Monday, February 24, 2014

[Living/Press Article] Things you’ll miss from Korea

It is February in Korea which signals for many the end of work contracts and time to  move on from this lovely country. Whether you’ve had a rocky time here and can’t wait to get on the plane or if you have loved every second and are fearing the teary good byes its important to stop for a moment and enjoy the crazy things you will miss once you go (even if it’s just an excuse to drag your friends out for a few more ‘farewell’ events).
Things you’ll miss from Korea:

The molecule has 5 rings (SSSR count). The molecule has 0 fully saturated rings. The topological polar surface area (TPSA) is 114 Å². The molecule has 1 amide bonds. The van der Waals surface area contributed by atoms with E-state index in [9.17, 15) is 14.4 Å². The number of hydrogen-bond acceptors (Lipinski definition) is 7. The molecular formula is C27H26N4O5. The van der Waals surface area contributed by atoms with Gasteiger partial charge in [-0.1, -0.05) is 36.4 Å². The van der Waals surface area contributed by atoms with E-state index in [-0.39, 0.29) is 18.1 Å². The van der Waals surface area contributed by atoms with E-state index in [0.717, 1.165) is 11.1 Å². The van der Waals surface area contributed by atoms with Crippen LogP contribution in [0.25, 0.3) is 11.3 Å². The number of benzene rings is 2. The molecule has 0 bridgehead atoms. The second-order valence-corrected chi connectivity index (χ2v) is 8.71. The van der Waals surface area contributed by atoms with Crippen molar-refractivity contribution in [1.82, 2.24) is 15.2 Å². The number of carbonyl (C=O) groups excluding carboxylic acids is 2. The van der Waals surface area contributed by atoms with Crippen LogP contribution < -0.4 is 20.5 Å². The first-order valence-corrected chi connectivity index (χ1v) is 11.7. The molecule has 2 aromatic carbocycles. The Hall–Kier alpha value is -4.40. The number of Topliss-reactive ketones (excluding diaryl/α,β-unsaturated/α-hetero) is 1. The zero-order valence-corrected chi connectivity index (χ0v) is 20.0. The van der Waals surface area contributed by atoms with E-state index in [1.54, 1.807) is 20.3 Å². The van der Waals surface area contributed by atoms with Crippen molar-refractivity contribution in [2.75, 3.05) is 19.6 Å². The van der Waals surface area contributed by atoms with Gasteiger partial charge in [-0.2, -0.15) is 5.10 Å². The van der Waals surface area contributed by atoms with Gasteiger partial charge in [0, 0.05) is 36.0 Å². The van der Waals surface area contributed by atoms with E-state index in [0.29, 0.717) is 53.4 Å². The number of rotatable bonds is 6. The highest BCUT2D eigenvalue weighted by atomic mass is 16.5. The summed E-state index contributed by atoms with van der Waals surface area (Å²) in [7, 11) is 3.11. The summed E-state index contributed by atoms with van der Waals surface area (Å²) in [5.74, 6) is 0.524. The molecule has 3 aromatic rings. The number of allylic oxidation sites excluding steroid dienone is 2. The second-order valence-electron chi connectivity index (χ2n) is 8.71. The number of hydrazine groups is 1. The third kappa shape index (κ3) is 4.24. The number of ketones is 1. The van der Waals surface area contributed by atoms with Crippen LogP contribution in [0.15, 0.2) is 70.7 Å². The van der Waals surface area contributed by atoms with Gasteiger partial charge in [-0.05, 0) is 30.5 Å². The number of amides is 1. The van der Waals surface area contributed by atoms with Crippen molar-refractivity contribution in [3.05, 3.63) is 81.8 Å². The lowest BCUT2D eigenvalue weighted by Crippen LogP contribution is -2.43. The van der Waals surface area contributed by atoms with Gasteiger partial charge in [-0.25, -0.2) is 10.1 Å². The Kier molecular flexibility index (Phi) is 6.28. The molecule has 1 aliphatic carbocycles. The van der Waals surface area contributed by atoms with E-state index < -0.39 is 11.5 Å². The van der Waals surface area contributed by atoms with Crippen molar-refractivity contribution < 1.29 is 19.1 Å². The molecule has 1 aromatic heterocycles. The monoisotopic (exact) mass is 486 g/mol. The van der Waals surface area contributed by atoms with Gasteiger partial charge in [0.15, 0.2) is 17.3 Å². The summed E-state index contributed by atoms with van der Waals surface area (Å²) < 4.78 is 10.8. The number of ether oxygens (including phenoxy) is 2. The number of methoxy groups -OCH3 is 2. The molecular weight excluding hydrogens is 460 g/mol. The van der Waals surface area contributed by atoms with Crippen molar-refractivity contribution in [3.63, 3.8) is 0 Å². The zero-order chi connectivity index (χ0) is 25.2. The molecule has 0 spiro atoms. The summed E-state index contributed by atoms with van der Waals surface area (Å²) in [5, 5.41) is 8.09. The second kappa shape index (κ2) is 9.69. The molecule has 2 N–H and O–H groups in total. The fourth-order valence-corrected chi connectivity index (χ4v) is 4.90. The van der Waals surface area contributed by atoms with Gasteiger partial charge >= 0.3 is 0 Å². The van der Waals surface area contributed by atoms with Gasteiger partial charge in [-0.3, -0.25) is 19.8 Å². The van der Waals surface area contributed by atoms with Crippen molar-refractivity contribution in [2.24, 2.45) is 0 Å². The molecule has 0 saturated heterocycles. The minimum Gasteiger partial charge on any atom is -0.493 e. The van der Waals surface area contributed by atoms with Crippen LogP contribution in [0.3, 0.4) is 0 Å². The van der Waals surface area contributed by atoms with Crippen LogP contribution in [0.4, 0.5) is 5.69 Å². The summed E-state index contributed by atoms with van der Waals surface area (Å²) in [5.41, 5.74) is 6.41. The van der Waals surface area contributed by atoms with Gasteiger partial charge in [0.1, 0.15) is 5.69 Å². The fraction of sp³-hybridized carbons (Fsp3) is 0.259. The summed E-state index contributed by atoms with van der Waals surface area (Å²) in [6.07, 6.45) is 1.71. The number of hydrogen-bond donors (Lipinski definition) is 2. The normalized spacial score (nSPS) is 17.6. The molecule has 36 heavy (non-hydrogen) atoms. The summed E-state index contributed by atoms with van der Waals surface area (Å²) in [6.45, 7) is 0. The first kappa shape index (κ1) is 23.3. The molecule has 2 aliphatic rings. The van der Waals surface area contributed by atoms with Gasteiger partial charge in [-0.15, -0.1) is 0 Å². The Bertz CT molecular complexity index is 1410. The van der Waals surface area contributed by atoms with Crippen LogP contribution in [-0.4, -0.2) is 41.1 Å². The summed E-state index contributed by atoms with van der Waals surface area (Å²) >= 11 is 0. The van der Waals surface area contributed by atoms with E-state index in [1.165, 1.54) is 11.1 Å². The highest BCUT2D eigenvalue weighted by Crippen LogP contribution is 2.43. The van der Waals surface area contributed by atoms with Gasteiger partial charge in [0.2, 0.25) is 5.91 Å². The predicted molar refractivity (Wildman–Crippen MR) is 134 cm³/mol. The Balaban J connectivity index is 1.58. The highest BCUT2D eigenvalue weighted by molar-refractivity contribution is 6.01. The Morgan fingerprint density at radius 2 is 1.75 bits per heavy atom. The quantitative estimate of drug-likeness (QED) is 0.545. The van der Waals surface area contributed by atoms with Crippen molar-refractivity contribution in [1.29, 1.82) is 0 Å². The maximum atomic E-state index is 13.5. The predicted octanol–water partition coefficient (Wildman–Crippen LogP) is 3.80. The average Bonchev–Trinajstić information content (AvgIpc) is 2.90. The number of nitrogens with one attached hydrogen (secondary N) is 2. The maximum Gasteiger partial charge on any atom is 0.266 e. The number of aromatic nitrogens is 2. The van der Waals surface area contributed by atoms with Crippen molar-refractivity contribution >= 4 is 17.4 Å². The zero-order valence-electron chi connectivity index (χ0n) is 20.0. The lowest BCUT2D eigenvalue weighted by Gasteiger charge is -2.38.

If you have lived in Korea for even a few days you will already know the experience that is ‘Norae Bang’. If you have some how missed this phenomenon, Norae Bang translates to ‘Singing Room’ and it is just that. A room you hire for (normally) a small amount of money where you have hundreds of songs to choose from. Once you pick your song the lights start flashing, your friends play the tambourine and you sing the night away. Norabang is unique because it’s not just Karaoke, there’s something special about having your own space with friends to make private fools of yourselves. Singing rooms are starting to pop up around the world. The UK has a few establishments but the rarity means it is an expensive past time. So get to those Norabang booths now before you head home and crave those tiny singing booths and the hours of fun they bring.